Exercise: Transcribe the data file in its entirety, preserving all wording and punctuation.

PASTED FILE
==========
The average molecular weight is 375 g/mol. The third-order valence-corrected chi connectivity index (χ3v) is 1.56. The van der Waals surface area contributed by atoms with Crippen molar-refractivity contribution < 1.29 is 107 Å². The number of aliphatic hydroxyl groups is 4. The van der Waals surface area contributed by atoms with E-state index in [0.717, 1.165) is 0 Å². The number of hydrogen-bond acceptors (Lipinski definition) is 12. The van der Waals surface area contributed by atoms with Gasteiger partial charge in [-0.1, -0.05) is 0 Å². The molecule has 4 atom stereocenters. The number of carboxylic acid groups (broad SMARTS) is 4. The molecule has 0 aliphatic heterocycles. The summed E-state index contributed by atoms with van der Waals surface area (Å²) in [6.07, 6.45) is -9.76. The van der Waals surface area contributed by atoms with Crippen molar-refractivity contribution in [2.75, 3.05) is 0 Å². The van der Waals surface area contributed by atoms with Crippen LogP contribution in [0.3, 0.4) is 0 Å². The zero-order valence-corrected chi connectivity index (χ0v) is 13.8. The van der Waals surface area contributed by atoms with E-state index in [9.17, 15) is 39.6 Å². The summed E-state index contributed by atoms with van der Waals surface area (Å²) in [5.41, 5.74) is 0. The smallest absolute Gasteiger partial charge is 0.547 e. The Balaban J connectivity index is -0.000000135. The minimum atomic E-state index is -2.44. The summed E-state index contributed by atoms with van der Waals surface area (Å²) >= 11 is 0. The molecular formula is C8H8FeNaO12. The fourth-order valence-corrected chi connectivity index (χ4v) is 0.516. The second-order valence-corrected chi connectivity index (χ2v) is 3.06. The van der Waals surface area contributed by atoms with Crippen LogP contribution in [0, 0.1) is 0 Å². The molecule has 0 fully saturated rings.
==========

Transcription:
The average molecular weight is 375 g/mol. The third-order valence-corrected chi connectivity index (χ3v) is 1.56. The van der Waals surface area contributed by atoms with Crippen molar-refractivity contribution < 1.29 is 107 Å². The number of aliphatic hydroxyl groups is 4. The van der Waals surface area contributed by atoms with E-state index in [0.717, 1.165) is 0 Å². The number of hydrogen-bond acceptors (Lipinski definition) is 12. The van der Waals surface area contributed by atoms with Gasteiger partial charge in [-0.1, -0.05) is 0 Å². The molecule has 4 atom stereocenters. The number of carboxylic acid groups (broad SMARTS) is 4. The molecule has 0 aliphatic heterocycles. The summed E-state index contributed by atoms with van der Waals surface area (Å²) in [6.07, 6.45) is -9.76. The van der Waals surface area contributed by atoms with Crippen molar-refractivity contribution in [2.75, 3.05) is 0 Å². The van der Waals surface area contributed by atoms with Crippen LogP contribution in [0.3, 0.4) is 0 Å². The zero-order valence-corrected chi connectivity index (χ0v) is 13.8. The van der Waals surface area contributed by atoms with E-state index in [9.17, 15) is 39.6 Å². The summed E-state index contributed by atoms with van der Waals surface area (Å²) in [5.41, 5.74) is 0. The smallest absolute Gasteiger partial charge is 0.547 e. The Balaban J connectivity index is -0.000000135. The minimum atomic E-state index is -2.44. The summed E-state index contributed by atoms with van der Waals surface area (Å²) >= 11 is 0. The molecular formula is C8H8FeNaO12. The fourth-order valence-corrected chi connectivity index (χ4v) is 0.516. The second-order valence-corrected chi connectivity index (χ2v) is 3.06. The van der Waals surface area contributed by atoms with Crippen LogP contribution in [0, 0.1) is 0 Å². The molecule has 0 fully saturated rings.